Snow falls in Boise, and I write from the edge of somewhere. I write from a place of exile or distance, but I am not alone.
We are the margins, the women, the homeless, the ample, the poor, the awkward young, the ones who are told we are godless, the genderless, the gay, the brown, black, the speakers of musical languages, staccato words, the otherwise able, the depressed, the hopeful, the wild, the different, the ones who want peace.
We may sleep under bridges, in motorhomes, in houses with cold walls or mansions empty but for our heat, but we are awake and stirring. We may work at being warm, at feeding those we love, at managing human wants, human needs, at triage; at balancing, at death beds, at waiting tables, but we listen and often we find ourselves at the edge of our city looking in.
The world rocks with ripples spread by terror, shudders at the violence. The nearest, most comfortable feel it most intensely, the shock. Many live in terror of other kinds already. This terror is another layer, a separate sadness, a separate burr beneath the skin, working its way to the heart. Like standing in the wake of a hate crime, some feel, "That was meant for me." Others know it was not, know they are safe even if people they love are not. It's like a woman who's been hit once. Being struck then is forever-after a possibility, a shadow at the edge of every move, every harsh word.
Some respond in anger. The world is divided between those who long for revenge, for whom anger is an emotion closer to the surface than sadness. So often the extremes of political party lines or even gender seem to sketch this out—the line between one human archetype and another. And we can't fathom how the half other functions? Why hate? Why violence? Why lie down and cry? Why love one who hates you? This is age-old.
From the margins, the world goes on. I open a New Yorker magazine set on a college library table and there is a world there I once knew, stage plays and restaurants, food as art, words of the educated, vocabulary beyond what I use any more. I feel like an urchin in a window, smiling at the vicarious moment. Looking in makes some feel hate. Perhaps if you have striven for something that you are intentionally denied, anger is a reasonable response.
I am cool with a certain degree of disparity, but I do not tolerate those who disdain those of us looking in, those who close the shutters or chain-link the underpass to make our sleeping more invisible.
We have choices. We can work to make the world more hateful. That part is easy: turn off the TV, filter your newsfeed, don't turn down that street again, don't listen to NPR. Or we can work to make those who hate us less hateful. Hate is born of fear. It is hard to hate someone who reaches out in kindness, who gives or acknowledges your pain.
I would say this to the police, to mayors and presidential candidates, to our President Barack Obama and to French President Francois Hollande. But who am I to warn the mourning that the bombs will fall on children and that bombs teach people to hate. They create terrorists. They do. They did.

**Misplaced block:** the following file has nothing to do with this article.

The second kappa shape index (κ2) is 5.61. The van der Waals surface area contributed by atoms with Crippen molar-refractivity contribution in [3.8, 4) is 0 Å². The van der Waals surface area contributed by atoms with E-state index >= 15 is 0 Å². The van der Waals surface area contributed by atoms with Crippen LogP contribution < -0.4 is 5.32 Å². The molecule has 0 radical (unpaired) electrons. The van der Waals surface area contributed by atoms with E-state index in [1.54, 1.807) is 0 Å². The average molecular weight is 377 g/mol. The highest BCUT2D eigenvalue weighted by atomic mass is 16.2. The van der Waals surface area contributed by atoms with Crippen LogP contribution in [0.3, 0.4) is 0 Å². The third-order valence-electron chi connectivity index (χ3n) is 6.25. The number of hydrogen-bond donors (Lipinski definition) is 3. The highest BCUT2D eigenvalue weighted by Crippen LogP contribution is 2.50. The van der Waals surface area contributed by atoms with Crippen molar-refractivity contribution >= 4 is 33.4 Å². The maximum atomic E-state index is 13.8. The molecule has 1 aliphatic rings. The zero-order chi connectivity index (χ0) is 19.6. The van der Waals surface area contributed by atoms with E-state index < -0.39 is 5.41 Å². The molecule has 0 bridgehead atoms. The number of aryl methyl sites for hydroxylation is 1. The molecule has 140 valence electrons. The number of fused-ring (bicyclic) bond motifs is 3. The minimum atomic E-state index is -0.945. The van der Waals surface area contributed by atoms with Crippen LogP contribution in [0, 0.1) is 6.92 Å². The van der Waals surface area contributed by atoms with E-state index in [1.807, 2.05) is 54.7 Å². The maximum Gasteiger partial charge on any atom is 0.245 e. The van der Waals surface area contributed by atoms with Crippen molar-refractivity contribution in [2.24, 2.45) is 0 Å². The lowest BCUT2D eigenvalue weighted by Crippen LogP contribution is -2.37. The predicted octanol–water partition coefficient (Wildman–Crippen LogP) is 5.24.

I was never a fan of drones. They seem like an evil of their own. The extreme opposite of a suicide attack. In one, everything is risked and given. In the other, nothing is. If we see terror like a sickness or cancer, we believe in human evil and human brokenness. We might cut off a limb or not carefully choose what cells to take. Our haste and inability to discern is why we fill our prisons with people guilty of nothing but addiction, unmedicated mental unwellness. No one revels at being given the charge of protecting society. With that charge so many err to overprotection, thus creating more brokenness in families, more hate in those facing cruel and unusual punishment, more crime.
When we have power, we are often not brave enough to walk the line of justice carefully, judiciously, with thought to the repercussions. Largely that is because the political divide created by partisanship makes us jump to blame our leaders. Or the leaders of the other political stripe who might be in charge. We have to be brave. Wise.
Our human rush to anger and revenge is the death of us. The death of us all. Our rush to love is our grace, our survival. If we consider brokenness inevitable—that some small portion of it is spontaneous, infectious and unstoppable—then we know the world we have can either roil with hate or settle down to active and calculated peace.
When we hold out our hand, will it hold a gun or a loaf of bread? Which will save more of us? Protect us from violence tomorrow? I would say the bread—the story of the bread will travel. It is a gesture that blurs the margins, folds the outside to the center, makes it no longer invisible. The bread will give us peace, keep us safer, warmer. Isn't it harder to recruit soldiers to kill the ones who offered bread?
Nicole LeFavour is a longtime educator and activist, former Boise Weekly reporter, and served in both the Idaho House of Representatives and Idaho State Senate.